Research published last year in the journal, The Planner, showed that public trust in the planning system – and in developers – remains low.
Several commentators quoted in the article, suggest that developers need to ‘up their game’ in terms of early and meaningful community engagement to restore public trust and confidence.
These findings are hardly surprising.
It isn’t unusual for developers to limit their entire public engagement to a badly-publicised exhibition, held in a central location at times that do not properly consider working people or those with children.
Often, developers will try and do the minimum required, to try and keep costs down.
It can be a false economy.
Cutting corners simply underlines the – already widespread – public perception that communities are sometimes denied a serious opportunity to shape proposed developments.
There can be no doubt that early and genuine community engagement is central to a successful outcome.
And communities themselves should be asked to contribute ideas ahead of the consultation: they bring an understanding of their locale, the most suitable venues, sound knowledge of key stakeholders and what communication channels are most effective.
Community input can help deliver a robust engagement programme.
On the face of it, community engagement around offshore wind farms might seem to be a less onerous task than for onshore developments.
Indeed some offshore wind developers make assumptions that engagement with local communities (where the wind farm will be connected to onshore transmission networks) will be straightforward.
However, in my experience, nothing could be further from the truth.
Historic villages around Scotland’s coast rely on the beauty of their local area for much-needed tourist income and the prospect of major engineering works disrupting their beaches and communities, can be worrying.
Furthermore, a potential planning conflict between a large international developer and a small coastal village lends itself to local and national media coverage; David versus Goliath, in a coastal setting.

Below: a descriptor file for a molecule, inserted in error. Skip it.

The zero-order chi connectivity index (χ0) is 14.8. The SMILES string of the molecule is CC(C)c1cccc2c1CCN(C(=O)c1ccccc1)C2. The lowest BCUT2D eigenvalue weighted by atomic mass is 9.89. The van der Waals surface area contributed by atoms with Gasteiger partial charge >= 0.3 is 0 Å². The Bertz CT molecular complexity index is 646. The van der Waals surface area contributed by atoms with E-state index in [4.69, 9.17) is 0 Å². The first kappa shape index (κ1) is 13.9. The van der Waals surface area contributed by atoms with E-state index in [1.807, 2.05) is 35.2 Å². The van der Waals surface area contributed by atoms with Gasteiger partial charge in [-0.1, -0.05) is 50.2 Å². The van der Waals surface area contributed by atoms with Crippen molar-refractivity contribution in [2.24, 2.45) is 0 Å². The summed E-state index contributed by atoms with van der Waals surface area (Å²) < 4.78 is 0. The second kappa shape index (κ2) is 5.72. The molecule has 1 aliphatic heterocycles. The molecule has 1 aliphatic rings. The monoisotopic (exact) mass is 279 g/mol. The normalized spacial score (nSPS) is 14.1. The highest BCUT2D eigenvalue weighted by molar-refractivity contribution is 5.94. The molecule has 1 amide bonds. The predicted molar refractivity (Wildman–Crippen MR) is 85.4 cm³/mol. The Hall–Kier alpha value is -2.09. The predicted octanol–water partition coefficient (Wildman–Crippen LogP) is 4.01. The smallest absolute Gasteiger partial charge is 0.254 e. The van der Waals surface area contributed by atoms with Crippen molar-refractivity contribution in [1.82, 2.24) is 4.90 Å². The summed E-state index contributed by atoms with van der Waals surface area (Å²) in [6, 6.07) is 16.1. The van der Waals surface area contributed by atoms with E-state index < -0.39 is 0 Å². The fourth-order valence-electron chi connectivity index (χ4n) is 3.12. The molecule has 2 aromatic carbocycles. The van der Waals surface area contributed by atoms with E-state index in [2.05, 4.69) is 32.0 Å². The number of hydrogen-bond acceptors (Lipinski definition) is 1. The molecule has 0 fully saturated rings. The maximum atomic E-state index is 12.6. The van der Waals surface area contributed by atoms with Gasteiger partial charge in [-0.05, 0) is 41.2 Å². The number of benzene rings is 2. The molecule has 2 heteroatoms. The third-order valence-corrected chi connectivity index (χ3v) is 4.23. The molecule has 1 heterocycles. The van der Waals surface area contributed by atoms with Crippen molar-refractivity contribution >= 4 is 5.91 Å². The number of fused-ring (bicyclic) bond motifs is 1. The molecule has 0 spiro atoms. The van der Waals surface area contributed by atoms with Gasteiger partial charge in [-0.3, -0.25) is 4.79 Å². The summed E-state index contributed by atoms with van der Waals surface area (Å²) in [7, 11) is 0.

In one case, Pagoda’s community engagement team was called in by a major offshore developer whose first consultation attempt had succeeded only in uniting the community against the development.
With no pre-engagement and presentation to the community of a ‘fait accompli’, any semblance of trust had evaporated.
In effect, the prospect of finding a salutation that the community would support, was further away than it would have been had there been no consultation at all.
We helped to develop a fresh engagement programme, following a series of meetings with local stakeholders and businesses.
Public meetings were held in local communities and people were invited to comment on options for connection locations.
Positive contacts were made with the local media and a website was created to allow residents to keep track of the consultation process and submit comments online.
Schools were also informed about the project with pupils being asked to give their opinion.
While the reaction to this second round of consultations was initially one of suspicion, a positive relationship soon developed and a mutually-agreed solution was reached that properly considered the view of the local community – with some genuine listening and engagement.
In an environment where different companies are in competition for planning permission, effective community engagement is essential.
Having the support of those communities and local elected representatives, gives any project a head start in convincing planning committees and Scottish government ministers to give approval to a project which otherwise may have been rejected.